How Apple’s app store changed our world
By MICHAEL LIEDTKE
AP Technology Writer
Tuesday, July 10
SAN FRANCISCO (AP) — A decade ago, Apple opened a store peddling iPhone apps, unlocking the creativity of software developers and letting users truly make their mobile devices their own.
The resulting explosion of phone apps — there are now more than 2 million for the iPhone alone — has changed daily life for billions of people around the world.
It has unleashed new ways for us to work and play — and to become so distracted that we sometimes forget to look up from our screens. It has created new industries — think ride-hailing services like Uber, which would be unimaginable without mobile apps — and pumped up demand for software developers and coding schools.
But it has also opened the door to an age of technology anxiety, rife with concerns that apps are serving us a little too well and holding our attention whether we want them to or not.
IN THE BEGINNING
None of that was going on when Apple’s app store debuted 10 years ago Tuesday. At the time, mobile phones were largely a take-it-or-leave it proposition, with features programmed by their manufacturers and customization mostly limited to a choice between tinny electronic ringtones.
The iPhone itself was still in its infancy, with only 6 million devices sold during the device’s first year. Then came the App Store, which offered 500 programs users could take or leave themselves. During its first weekend, people downloaded 10 million apps — many of them games.
Apple competitors Google, Amazon and Microsoft soon launched their own app stores. Together, these companies now offer roughly 7 million apps . Apple, meanwhile, has now sold more than a billion iPhones.
THE APP ECONOMY
That app tsunami, and the riches it generated, spawned new economic opportunities. Billions of dollars flowed into startups dependent on their apps, from Uber to Snapchat to Spotify to game makers like Angry Birds creator Rovio. Opportunities for software developers blossomed as well.
Apple perhaps benefited most of all. Its “free” apps usually display advertising or make money from subscriptions or other in-app purchases, while others charge users to download. Apple takes a cut of this action, sometimes as much as 30 percent.
The app store is now the fastest growing part of Apple’s business. Together with other Apple services, the app store generated $33 billion in revenue over the year that ended in March. The company says it has paid out more than $100 billion to developers during the past decade.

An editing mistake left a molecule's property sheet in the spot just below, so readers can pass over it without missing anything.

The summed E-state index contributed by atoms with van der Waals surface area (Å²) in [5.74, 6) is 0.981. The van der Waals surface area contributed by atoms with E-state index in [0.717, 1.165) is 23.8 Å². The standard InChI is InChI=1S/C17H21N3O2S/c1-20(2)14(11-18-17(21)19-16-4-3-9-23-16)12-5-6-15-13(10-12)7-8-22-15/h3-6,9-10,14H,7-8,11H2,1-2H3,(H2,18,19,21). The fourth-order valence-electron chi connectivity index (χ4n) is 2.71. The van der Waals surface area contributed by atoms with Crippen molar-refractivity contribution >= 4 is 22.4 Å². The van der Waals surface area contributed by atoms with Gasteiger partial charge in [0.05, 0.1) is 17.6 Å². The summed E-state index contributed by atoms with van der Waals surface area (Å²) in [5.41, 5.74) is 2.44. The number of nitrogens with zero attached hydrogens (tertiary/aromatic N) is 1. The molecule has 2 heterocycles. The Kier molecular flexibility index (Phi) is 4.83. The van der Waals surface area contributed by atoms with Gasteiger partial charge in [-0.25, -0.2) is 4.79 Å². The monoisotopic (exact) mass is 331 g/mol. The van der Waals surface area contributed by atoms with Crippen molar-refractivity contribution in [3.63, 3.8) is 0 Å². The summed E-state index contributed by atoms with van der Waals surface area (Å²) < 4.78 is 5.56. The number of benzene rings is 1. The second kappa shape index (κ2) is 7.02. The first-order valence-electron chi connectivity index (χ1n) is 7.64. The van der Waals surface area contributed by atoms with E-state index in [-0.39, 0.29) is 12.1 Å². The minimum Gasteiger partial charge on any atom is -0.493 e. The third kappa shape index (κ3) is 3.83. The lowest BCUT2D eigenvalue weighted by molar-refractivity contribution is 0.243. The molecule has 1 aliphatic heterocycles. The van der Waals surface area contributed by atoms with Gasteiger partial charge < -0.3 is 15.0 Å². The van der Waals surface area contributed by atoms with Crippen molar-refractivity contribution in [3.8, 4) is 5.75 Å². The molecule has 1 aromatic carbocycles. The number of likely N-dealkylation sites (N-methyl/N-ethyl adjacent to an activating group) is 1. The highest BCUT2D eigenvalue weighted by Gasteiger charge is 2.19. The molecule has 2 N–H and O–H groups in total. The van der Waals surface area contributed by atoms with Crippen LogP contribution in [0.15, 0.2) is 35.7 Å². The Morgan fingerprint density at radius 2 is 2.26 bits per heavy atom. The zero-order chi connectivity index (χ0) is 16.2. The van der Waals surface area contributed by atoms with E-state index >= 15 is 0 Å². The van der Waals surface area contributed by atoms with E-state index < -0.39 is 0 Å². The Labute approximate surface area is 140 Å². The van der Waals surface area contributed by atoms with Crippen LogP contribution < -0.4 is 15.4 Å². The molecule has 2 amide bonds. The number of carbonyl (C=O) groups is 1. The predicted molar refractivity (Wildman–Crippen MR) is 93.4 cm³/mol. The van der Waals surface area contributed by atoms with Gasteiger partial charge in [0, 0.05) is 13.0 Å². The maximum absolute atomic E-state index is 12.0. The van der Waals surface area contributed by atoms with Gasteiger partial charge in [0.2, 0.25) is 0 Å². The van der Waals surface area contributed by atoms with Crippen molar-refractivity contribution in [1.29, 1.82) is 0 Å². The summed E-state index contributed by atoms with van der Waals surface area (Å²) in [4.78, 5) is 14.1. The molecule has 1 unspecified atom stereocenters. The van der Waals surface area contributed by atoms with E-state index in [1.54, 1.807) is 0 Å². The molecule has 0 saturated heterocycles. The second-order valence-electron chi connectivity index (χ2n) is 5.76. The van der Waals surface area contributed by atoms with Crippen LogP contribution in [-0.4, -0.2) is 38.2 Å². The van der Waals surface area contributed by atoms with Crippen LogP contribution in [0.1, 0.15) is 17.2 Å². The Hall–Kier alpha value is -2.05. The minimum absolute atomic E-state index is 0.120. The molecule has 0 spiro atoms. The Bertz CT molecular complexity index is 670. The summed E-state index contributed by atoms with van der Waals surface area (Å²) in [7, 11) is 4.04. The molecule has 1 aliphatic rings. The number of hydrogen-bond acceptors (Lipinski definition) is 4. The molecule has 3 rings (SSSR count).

THE OTHER SIDE OF APPS
For all the possibilities apps have allowed, there’s also a dark side.
The Center for Humane Technology, an advocacy group formed by early employees of Google and Facebook, charges that many apps are engineered specifically to capture our attention, often to our detriment. That makes them “part of a system designed to addict us ,” the group says.
Apple says it shares similar concerns. To help, the company is adding new tools to the iPhone to track and control the usage of the most time-consuming apps.
Opinion: Cops Have Been Losing Tech Race, but That’s Changing
By Jonathan Haggerty and Arthur Rizer
A 16-year-old landed in jail last week for allegedly gunning down a man in cold blood on a road in Stockton, California.
During the same time, Terry Emerson found himself behind bars after Stockton police found three illegal handguns in his car during a traffic stop.
These events, while unfortunate, would not be out of the ordinary for an area that has historically struggled with crime. Of particular interest, however, is how these men were tracked: using a police surveillance drone.
In the pop culture of decades past, criminals always had the edge. Barney Fife caricatures would lose to criminals wielding Tommy guns, and John Dillinger-style gangsters handily evaded chase in their souped-up getaway cars. Indeed, at least in the opinions of law enforcement representatives, the technical balance of power has traditionally favored the bad guys.
But in this brave new world of drones, self-driving cars and artificial intelligence, police officers could soon gain the advantage. And though this trend doesn’t necessarily foreshadow some dystopian police state, given cops’ checkered history with Americans’ constitutional rights, civil liberties advocates will have to play a crucial role in balancing the scales of power between officer and citizen.